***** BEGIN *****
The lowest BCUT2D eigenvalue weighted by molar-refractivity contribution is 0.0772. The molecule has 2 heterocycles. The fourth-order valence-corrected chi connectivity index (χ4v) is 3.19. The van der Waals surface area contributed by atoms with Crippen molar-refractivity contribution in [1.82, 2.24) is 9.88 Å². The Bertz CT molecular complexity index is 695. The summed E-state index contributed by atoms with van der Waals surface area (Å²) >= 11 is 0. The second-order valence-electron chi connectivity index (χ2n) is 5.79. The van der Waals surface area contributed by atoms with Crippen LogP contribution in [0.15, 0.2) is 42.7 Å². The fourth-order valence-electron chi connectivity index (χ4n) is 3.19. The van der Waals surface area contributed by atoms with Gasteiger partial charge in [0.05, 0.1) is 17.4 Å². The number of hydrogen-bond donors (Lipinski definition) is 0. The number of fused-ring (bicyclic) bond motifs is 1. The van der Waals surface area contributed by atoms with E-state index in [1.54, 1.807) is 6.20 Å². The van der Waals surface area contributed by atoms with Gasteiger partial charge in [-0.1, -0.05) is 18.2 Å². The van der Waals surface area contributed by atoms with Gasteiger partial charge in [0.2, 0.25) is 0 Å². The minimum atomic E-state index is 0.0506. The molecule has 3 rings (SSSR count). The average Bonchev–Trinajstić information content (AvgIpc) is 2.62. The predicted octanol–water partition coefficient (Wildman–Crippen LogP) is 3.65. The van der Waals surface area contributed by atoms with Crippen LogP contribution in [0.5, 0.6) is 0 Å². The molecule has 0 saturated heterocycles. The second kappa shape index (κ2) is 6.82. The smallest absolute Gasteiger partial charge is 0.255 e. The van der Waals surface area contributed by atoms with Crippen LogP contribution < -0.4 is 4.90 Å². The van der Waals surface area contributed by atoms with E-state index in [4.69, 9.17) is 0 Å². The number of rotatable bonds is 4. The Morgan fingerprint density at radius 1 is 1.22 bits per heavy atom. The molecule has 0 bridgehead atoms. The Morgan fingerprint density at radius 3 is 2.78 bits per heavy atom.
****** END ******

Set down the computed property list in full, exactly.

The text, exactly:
The lowest BCUT2D eigenvalue weighted by molar-refractivity contribution is 0.0772. The molecule has 2 heterocycles. The fourth-order valence-corrected chi connectivity index (χ4v) is 3.19. The van der Waals surface area contributed by atoms with Crippen molar-refractivity contribution in [1.82, 2.24) is 9.88 Å². The Bertz CT molecular complexity index is 695. The summed E-state index contributed by atoms with van der Waals surface area (Å²) >= 11 is 0. The second-order valence-electron chi connectivity index (χ2n) is 5.79. The van der Waals surface area contributed by atoms with Crippen LogP contribution in [0.15, 0.2) is 42.7 Å². The fourth-order valence-electron chi connectivity index (χ4n) is 3.19. The van der Waals surface area contributed by atoms with Gasteiger partial charge in [0.05, 0.1) is 17.4 Å². The number of hydrogen-bond donors (Lipinski definition) is 0. The number of fused-ring (bicyclic) bond motifs is 1. The van der Waals surface area contributed by atoms with E-state index in [1.54, 1.807) is 6.20 Å². The van der Waals surface area contributed by atoms with Gasteiger partial charge in [-0.1, -0.05) is 18.2 Å². The van der Waals surface area contributed by atoms with Gasteiger partial charge in [0.2, 0.25) is 0 Å². The minimum atomic E-state index is 0.0506. The molecule has 3 rings (SSSR count). The average Bonchev–Trinajstić information content (AvgIpc) is 2.62. The predicted octanol–water partition coefficient (Wildman–Crippen LogP) is 3.65. The van der Waals surface area contributed by atoms with Crippen LogP contribution in [0.5, 0.6) is 0 Å². The molecule has 0 saturated heterocycles. The second kappa shape index (κ2) is 6.82. The smallest absolute Gasteiger partial charge is 0.255 e. The van der Waals surface area contributed by atoms with Crippen LogP contribution < -0.4 is 4.90 Å². The van der Waals surface area contributed by atoms with E-state index in [4.69, 9.17) is 0 Å². The number of rotatable bonds is 4. The Morgan fingerprint density at radius 1 is 1.22 bits per heavy atom. The molecule has 0 bridgehead atoms. The Morgan fingerprint density at radius 3 is 2.78 bits per heavy atom.